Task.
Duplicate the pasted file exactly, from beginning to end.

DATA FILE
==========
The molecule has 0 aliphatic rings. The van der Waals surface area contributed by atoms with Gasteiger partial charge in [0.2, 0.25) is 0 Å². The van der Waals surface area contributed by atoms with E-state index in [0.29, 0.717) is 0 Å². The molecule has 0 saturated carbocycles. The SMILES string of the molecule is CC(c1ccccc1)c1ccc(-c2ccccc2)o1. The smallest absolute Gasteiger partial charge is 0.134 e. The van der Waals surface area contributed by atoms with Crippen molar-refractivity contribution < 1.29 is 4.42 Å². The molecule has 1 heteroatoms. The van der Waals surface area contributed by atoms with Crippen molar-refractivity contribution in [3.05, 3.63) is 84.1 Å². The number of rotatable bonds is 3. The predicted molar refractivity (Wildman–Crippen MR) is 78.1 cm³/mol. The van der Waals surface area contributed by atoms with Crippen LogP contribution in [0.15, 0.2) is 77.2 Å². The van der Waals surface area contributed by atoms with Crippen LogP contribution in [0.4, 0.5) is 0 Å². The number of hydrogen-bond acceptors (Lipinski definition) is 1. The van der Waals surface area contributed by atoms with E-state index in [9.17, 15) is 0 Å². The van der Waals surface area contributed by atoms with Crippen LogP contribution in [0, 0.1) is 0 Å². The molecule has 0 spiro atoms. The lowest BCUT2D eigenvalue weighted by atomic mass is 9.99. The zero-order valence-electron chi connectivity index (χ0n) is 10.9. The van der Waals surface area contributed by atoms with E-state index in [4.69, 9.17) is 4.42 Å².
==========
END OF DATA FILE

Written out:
The molecule has 0 aliphatic rings. The van der Waals surface area contributed by atoms with Gasteiger partial charge in [0.2, 0.25) is 0 Å². The van der Waals surface area contributed by atoms with E-state index in [0.29, 0.717) is 0 Å². The molecule has 0 saturated carbocycles. The SMILES string of the molecule is CC(c1ccccc1)c1ccc(-c2ccccc2)o1. The smallest absolute Gasteiger partial charge is 0.134 e. The van der Waals surface area contributed by atoms with Crippen molar-refractivity contribution < 1.29 is 4.42 Å². The molecule has 1 heteroatoms. The van der Waals surface area contributed by atoms with Crippen molar-refractivity contribution in [3.05, 3.63) is 84.1 Å². The number of rotatable bonds is 3. The predicted molar refractivity (Wildman–Crippen MR) is 78.1 cm³/mol. The van der Waals surface area contributed by atoms with Crippen LogP contribution in [0.15, 0.2) is 77.2 Å². The van der Waals surface area contributed by atoms with Crippen LogP contribution in [0.4, 0.5) is 0 Å². The number of hydrogen-bond acceptors (Lipinski definition) is 1. The van der Waals surface area contributed by atoms with E-state index in [9.17, 15) is 0 Å². The van der Waals surface area contributed by atoms with Crippen LogP contribution in [0, 0.1) is 0 Å². The molecule has 0 spiro atoms. The lowest BCUT2D eigenvalue weighted by atomic mass is 9.99. The zero-order valence-electron chi connectivity index (χ0n) is 10.9. The van der Waals surface area contributed by atoms with E-state index in [4.69, 9.17) is 4.42 Å².